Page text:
A 700-year-old declaration of Scottish independence has been recognised by a world heritage body for its international significance.
The Declaration of Arbroath, a letter from Scottish barons to the Pope in 1320 pledging their resistance to English rule, has been awarded special status in the Unesco Memory of The World Register.
Scottish Culture, Tourism and External Affairs Secretary Fiona Hyslop, who has campaigned for Scottish independence throughout her political career, said she was moved to inspect the document which has been preserved under lock and key for over a decade.
She said the Declaration’s “clarion call… may well be important in years to come”, as she prepares to defend Scotland’s place in Europe following the UK decision to leave the European Union against the wishes of Scottish voters.
Elizabeth Oxborrow-Cowan, chair of the UK Committee at the Unesco Memory of the World Programme, said the timing of the Declaration’s recognition – at a time of UK and European upheaval and the day after American Independence Day – was “a complete coincidence”.
Ms Hyslop told the Press Association: “The Declaration of Arbroath is the most iconic document we have in Scotland – it has inspired people throughout the generations – and to see it recognised globally by Unesco is really important.
“It was an international appeal for recognition to the Pope at the time, but it resonates throughout the generations.
“It’s a real privilege to stand before a document that is so fragile and very rarely seen in public.
“On a personal level it is very moving to see a document that has meant so much to so many people, and to supporters of independence for so many generations.”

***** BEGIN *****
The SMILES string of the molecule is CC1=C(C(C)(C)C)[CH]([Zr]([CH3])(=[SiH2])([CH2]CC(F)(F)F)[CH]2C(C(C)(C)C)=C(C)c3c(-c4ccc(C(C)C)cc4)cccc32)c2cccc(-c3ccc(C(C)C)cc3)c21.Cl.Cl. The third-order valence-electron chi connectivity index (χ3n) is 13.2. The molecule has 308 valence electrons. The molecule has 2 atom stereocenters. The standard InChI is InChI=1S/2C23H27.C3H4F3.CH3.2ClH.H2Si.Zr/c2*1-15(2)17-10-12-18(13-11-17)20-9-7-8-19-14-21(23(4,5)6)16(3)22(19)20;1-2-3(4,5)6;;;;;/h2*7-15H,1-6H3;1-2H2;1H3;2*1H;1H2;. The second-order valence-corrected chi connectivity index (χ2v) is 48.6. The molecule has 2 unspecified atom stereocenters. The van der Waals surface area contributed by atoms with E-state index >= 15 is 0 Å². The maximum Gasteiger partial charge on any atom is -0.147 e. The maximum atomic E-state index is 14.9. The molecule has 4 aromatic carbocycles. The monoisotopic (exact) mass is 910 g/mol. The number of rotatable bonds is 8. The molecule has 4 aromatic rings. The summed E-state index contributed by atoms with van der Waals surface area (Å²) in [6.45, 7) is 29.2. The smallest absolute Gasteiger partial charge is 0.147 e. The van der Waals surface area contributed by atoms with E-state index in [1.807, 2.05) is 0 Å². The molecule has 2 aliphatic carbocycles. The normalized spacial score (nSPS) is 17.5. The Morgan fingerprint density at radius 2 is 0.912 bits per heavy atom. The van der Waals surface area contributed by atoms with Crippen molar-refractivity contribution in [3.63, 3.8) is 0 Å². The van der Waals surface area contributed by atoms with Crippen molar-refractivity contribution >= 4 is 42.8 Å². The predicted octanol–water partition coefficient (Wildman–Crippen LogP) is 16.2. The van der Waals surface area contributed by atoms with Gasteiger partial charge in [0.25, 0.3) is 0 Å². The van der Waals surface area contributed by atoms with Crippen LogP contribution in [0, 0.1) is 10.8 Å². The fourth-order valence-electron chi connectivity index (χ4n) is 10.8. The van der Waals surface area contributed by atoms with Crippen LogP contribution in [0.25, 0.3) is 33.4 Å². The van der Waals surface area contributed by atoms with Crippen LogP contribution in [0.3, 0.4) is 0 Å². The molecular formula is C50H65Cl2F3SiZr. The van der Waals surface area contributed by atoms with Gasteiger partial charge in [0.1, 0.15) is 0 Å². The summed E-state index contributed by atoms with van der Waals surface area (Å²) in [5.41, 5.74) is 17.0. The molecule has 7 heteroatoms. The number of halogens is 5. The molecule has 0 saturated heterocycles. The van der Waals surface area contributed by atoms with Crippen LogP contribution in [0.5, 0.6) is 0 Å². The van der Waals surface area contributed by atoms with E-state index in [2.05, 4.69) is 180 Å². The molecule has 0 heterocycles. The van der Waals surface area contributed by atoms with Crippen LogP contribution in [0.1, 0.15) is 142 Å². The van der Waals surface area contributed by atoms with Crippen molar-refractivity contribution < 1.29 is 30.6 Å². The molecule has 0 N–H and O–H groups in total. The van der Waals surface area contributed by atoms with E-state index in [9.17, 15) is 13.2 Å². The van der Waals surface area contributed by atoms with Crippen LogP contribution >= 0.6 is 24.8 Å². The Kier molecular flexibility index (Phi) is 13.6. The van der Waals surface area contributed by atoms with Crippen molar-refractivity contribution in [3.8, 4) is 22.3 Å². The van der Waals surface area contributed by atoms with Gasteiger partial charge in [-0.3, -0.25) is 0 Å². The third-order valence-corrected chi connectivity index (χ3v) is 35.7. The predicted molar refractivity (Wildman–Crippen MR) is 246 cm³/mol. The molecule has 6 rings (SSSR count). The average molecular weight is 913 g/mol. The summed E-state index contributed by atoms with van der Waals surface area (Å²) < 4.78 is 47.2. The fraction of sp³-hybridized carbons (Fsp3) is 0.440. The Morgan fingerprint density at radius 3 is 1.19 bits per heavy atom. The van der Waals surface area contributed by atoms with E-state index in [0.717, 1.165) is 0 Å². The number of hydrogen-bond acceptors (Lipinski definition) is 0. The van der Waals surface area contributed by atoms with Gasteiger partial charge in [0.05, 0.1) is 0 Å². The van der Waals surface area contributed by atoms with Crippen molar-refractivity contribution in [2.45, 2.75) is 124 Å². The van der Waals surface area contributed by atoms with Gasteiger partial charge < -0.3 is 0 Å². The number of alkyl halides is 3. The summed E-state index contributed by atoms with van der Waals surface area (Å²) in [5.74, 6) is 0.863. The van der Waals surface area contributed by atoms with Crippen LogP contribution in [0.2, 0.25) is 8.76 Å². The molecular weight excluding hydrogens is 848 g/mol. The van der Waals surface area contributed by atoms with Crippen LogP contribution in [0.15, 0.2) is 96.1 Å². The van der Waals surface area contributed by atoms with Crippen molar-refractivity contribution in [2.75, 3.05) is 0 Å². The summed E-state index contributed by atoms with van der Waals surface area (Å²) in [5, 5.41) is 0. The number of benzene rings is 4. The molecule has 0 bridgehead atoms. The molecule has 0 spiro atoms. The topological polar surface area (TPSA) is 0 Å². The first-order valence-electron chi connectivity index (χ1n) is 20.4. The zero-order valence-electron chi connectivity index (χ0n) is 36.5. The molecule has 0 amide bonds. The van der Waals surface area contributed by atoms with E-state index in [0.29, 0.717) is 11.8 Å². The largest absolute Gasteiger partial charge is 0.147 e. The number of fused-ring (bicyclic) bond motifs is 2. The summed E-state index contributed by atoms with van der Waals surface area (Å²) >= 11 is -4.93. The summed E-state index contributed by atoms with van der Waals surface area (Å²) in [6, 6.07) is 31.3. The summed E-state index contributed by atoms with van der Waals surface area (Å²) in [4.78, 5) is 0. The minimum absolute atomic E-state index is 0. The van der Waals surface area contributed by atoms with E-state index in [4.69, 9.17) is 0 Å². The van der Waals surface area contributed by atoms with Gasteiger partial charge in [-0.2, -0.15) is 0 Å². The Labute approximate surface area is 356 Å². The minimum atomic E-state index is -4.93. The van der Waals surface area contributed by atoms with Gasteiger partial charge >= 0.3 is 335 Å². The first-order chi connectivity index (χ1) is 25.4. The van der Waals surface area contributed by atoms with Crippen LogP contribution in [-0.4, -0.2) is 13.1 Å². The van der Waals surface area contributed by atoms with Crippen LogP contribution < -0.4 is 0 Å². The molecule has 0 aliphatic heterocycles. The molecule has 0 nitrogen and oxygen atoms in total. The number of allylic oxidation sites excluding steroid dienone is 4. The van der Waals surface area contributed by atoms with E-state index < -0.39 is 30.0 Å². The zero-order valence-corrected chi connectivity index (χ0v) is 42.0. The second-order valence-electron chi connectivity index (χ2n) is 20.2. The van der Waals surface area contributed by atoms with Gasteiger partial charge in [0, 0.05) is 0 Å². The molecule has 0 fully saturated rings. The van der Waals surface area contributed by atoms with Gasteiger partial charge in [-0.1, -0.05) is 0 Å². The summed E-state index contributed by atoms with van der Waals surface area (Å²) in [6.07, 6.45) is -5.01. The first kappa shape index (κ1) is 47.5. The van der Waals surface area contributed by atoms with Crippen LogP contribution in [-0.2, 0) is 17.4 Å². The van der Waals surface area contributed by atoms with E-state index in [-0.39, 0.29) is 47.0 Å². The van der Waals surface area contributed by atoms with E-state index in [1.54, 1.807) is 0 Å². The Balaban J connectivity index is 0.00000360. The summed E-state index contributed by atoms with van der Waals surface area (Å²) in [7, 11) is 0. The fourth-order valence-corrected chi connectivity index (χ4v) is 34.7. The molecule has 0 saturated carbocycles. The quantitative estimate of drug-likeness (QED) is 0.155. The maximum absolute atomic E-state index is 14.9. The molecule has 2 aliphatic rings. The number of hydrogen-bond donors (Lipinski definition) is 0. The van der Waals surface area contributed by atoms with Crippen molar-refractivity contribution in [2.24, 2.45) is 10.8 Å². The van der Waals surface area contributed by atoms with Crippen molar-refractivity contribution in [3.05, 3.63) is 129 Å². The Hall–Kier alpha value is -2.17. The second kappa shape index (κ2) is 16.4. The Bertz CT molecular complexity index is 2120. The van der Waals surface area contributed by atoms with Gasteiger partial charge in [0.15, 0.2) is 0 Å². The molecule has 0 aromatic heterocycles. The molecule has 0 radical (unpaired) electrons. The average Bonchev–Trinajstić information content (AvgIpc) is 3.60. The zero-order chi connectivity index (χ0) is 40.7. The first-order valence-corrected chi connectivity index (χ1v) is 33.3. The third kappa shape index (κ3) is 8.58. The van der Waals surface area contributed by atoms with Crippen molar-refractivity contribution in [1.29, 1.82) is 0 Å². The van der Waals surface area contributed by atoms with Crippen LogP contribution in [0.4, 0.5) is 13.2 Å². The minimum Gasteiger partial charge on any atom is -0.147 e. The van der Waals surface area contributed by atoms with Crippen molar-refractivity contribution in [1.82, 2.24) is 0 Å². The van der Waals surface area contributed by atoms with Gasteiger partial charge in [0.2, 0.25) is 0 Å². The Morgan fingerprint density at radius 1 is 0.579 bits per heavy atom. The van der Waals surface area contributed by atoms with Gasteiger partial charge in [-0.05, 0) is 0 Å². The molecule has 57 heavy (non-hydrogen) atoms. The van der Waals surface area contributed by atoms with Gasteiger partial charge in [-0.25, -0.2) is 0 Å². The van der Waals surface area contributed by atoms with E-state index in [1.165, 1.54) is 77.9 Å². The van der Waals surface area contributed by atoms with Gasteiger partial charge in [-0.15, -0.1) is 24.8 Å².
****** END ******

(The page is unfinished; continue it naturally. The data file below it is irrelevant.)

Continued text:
She added: “That message and clarion call that brings together a nation to declare something internationally is something that was important in 1320, and may well be important in the years to come.”
Some historians believe the Declaration of Arbroath inspired the American Declaration of Independence, which was introduced on July 4 1776 and is commemorated every year as American Independence Day.
Ms Hyslop said: “Three years ago on American Independence Day I gave a speech on independence at Philadelphia Hall.
“There were so many Scots who signed the American Declaration who, through their education, would have known of the Declaration of Arbroath and some of the wording in this declaration appears again in the American Declaration.”
Ms Oxborrow-Cowan said: “There is no doubt that its declaration of nationhood, of restraining the powers of a monarch and its demands for freedom, are themes that have resonated through the ages.
“This is a document that has a significance far beyond what its creators could have imagined.”
She said of the timing of the recognition: “We have a two-year programme with various processes, and we have to wait for the documents to be publicly announced so this is one of a series of documents being announced this year.
“To be truthful, the nature of the subject of the document is such that you couldn’t have found a period in the last 700 years when it wouldn’t have been without some public interest.”